Therefore, use a LegalSolution: make use of your DefensiveCopyright. Everything you write is copyrighted by default, so provided that you don't contribute to places that require you to implicitly or explicitly dilute your copyright, then you have a defensive copyright already, and it only remains for you to decide whether to use it.
That said, there are measures you can take to make it stronger, and intimidate people who AvoidLegalRisk. Legally such measures make little difference, but appearances can be important too, in a social context. For example:
While this might seem to be a misuse of copyright, which we normally think of as protecting commercial interests, copyright was written in part for such things as private journals: hence the BerneConvention stipulation that content is copyrighted by default.
But, this doesn't work for famous people. When famous people find that their letters have been made public by the recipient, or their phone conversations recorded, they can rarely use copyright law to protect it, but have more success with privacy laws. In any case, DefensiveCopyright doesn't protect you against small excerpts, conversations rewritten as summarised reports on those conversations, and similar workarounds.
For ordinary people, laws like the OCILLA part of the DMCA provide an avenue for the use of defensive copright, since a hosting company is likely to act on the takedown notice even if its local law does not require it to. Even where the hosting company chooses to ignore the notice, there is harassment potential from an OCILLA identification subpoena and the requirement that the host has a policy of terminating repeat offenders, so a subsequent incident may achieve the desired result. This is largely ineffective against wealthy targets, for those will tend to have readily available resources to host their content in locations immune from action, such as their own server. In such cases, serving notices on search engines becomes the tool of choice, causing the content to become too obscure to be found even though it is still present.
Alternatives: DefendAgainstParanoia. It might not be necessary.
To-do: reduce cynicism, increase charity.
Sensitive text like OnlineDiary, random FlameWars, our random banter, FrontLawns, MessageBoxes, and other LifeInText should not automagically get distributed in places where they may be read out of context. (cf. CommonContext, ContextSwizzling). Sometimes the exact wording is sensitive, and we don't want people to mess that up. OpenContent removes the choice of republishing from the author, in favour of the world.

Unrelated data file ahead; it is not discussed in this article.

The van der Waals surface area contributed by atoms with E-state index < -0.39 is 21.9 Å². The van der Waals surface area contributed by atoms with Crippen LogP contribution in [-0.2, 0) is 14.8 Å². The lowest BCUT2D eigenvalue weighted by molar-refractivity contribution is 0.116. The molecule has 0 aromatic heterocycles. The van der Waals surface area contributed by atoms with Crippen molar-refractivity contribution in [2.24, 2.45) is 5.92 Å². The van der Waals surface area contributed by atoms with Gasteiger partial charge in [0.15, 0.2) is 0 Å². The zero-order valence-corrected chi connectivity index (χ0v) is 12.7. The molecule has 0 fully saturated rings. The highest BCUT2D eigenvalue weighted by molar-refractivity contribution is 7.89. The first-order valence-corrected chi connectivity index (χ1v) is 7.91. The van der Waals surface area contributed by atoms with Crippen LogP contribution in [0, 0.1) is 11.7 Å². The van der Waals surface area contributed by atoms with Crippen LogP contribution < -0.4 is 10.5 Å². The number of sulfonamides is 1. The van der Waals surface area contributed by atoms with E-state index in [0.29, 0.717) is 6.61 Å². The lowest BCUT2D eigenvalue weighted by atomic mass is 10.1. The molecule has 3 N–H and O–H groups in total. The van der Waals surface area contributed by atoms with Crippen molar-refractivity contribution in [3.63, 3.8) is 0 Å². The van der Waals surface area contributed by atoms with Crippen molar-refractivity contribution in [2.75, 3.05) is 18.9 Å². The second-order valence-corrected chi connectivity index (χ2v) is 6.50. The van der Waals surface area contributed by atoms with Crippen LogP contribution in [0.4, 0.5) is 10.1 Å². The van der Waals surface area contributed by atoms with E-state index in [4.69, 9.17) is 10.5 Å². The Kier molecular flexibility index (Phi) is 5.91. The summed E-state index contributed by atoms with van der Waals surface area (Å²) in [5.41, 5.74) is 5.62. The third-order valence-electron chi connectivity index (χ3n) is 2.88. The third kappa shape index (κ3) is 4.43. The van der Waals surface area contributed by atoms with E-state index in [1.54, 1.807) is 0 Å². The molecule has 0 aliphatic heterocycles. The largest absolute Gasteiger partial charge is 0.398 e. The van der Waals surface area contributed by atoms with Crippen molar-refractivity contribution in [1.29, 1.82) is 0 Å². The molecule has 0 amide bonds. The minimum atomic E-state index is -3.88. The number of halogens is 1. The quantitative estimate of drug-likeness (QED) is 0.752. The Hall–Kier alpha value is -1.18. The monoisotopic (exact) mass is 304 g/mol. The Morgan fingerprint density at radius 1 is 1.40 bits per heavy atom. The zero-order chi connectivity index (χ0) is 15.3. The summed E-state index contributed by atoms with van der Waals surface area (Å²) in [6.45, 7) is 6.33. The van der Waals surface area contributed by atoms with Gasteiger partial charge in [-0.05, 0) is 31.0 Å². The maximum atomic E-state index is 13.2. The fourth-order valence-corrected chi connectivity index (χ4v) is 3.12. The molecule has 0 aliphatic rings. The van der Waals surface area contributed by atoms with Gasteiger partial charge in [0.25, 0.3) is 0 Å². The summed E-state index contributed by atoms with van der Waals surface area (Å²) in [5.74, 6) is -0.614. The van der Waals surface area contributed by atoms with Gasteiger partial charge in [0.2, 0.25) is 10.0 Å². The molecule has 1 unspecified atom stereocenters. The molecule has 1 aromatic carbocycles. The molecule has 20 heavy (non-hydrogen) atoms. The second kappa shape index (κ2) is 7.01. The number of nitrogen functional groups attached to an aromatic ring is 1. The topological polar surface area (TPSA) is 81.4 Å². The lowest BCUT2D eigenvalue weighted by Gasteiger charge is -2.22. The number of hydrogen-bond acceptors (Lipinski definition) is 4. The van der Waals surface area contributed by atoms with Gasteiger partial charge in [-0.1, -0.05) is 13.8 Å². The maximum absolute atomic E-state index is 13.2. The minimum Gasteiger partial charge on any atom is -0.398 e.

The author has already lost that choice by publishing. InformationWantsToBeFree. Copyright can't protect you. FairUse is powerful enough to allow quoting out of context without coming close to violating copyright.
Just because something is possible doesn't mean it is automatic. I can murder you, doesn't mean I will. I can also steal, but that doesn't mean I will. Discipline, punishment, and guilt are important factors in life. We aren't all sociopaths incapable of understanding social rules and mores. Besides, you don't have to allow more than FairUse, like say taking an entire FlameWar and archiving it. That's still illegal, although in actual reality, those are the most frequent copyright violations.
Punishment is important, but prosecutions under CopyrightLaw are not a tool that I can effectively wield to inflict punishment. It is better to rely on social mores for protection. By placing my words into the public domain I hope to generate good will. Then people will be less likely to want to attack me, and more likely to defend me if I am attacked. This is a better defence than relying on copyright laws.
The effective point of the copyright notice in defensive circumstances is to have something to twist CryptoNauts with, as they are so legalistic that some will only respond to a copyright notice, even if they have no idea what a copyright actually is. That isn't a LegalThreat, but mind manipulation (well, actually, a shortcut negotiation). In more positive circumstances, it is a GuidePost - the written description of the community's values. This makes it a good way for newcomers to your community or other third parties to evaluate what relationship they want to have with your community (as LifeInText). Copyright for OnlineCommunities is chiefly moralistic (cf. CommunityExpectation), not legal - punishment is not necessary.